A CHARITY set up more than 30 years ago by a group of Worcestershire farmers to help rural people in Uganda is expanding. The Farmers Overseas Action Group is spreading its wings and aiming to
become a serious player in the international development field.
It’s new chairman Iain Patton, who lives at Stanford Bridge in the Teme Valley, explained: “Anyone can be involved with FOAG, not just farmers, so I want Worcester-shire people to see the
organisation as their international development charity and take a sense of pride and satisfaction is its success. “Part of this would be for individuals and groups to make connections. For
example, schools here link with schools in Uganda or medical people and centres in Wor-cestershire linking with their equivalents over there.
“We are also looking for people to help run events and manage our fund-raising, help with our communications, photos and videos, web developments, join the committee.”
The official launch of FOAG is listed as 1981, but things really began to move in January 1984 when two of the organisation’s founders, David Harper, from Holt Heath, and Malcolm Rankin, from
Powick, were first invited to Uganda.
“We were overwhelmed by the need for help everywhere,” recalled Malcolm, “and that visit generated a determination in us to do something to help, even though, at the time, we had very little money
or network of support.
“The country had been decimated under [Idi] Amin, but it was still suffering under Milton Obote’s re-instated leadership years later.”
Back home, FOAG swung into action, gradually at first, but the momentum built up until the organisation now raises £50,000 each year to help projects in Uganda. The money comes from fund-raising
evenings organised by members, rotary clubs, which are particularly supportive, churches, clubs and other societies. Last year it was one of the Mayor of Worcester’s charities.
Now Mr Patton is aiming the raise the bar even higher, ‘a gear change’ in its profile and activities, as he put it.
“We continue to do loads of operations on children to help them walk and overcome disabilities,” he said, “but an additional focus now is on micro-finance, which unlike traditional charity is more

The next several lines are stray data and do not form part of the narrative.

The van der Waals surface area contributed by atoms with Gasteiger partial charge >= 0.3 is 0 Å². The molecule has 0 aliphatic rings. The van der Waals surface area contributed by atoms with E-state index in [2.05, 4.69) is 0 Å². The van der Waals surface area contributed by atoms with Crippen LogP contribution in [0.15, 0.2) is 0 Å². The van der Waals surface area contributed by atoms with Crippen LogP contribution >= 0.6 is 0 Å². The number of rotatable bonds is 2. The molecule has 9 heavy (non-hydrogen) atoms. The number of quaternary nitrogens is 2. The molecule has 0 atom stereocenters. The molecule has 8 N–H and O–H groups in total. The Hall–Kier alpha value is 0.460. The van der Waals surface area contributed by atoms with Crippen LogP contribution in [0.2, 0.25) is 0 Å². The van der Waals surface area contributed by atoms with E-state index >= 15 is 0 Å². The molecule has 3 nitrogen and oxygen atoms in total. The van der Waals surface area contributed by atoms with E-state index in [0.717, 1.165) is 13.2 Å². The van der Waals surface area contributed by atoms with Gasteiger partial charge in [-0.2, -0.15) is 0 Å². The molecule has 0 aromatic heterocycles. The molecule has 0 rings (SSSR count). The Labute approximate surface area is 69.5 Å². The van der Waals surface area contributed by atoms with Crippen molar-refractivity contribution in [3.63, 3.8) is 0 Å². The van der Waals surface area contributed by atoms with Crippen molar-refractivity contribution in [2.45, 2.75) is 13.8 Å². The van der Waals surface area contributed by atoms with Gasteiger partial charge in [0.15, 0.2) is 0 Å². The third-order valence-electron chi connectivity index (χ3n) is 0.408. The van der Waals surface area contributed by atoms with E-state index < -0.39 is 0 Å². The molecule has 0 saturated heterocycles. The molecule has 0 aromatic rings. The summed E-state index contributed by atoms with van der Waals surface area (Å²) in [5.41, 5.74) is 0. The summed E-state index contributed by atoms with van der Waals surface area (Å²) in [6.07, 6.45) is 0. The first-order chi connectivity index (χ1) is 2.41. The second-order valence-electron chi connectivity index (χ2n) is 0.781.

of a partnership where, for example, we loan money to a group of farmers to buy oxen to plough, but with the extra cash they get from the increased cultivation, they repay the money which gets
reinvested in more oxen for more groups of farmers. “It’s very successful and in these days of austerity, goes down well with donors who can see a positive outcome to their giving.”
Among the projects currently supported by FOAG is the Chekwii Initiative for Rural and Integrated Devel-opment, which is trying to ensure the people in this remote and harsh part of Uganda have
access to affordable food between harvests. The FOAG scheme uses large communal concrete silos to store and protect excess maize or beans which is bought at a fair price from local farmers. This
gives them a small income. Then in the dry season the food is sold to the wider community again at a fair price.
FOAG has also long helped Masindi Centre for the Hand-icapped, where, although the teachers’ salaries are paid bythe Government, the day-to- day running costs and the salaries of the bursar, the
matron and the ancillary staff are paid from the support of FOAG and other UK- based charities.
Mr Patton said: “We have seen the school grow and flourish over the years and become, as the wife of the president of Uganda said: ‘A centre of excellence’. In the last term there were 109
residential children, 54 girls and 55 boys.
But now we want to do even more and FOAG is going through a big change as a new generation steps up to bring its work to a new generation of Worcestershire people.”
To that end an Introducing FOAG – Out of Africa to Worcester evening is being held on Friday, October 12, starting at 7.30pm at Top Barn Farm, Holt Heath, near Worcester. This free event is a must
for everyone wanting to know more about FOAG and there will be an opportunity to meet its officials and members and hear first-hand stories of its successful work in Uganda. Refreshments will be
served. Details at foag.co.uk, book at firstname.lastname@example.org or call 01905 831276.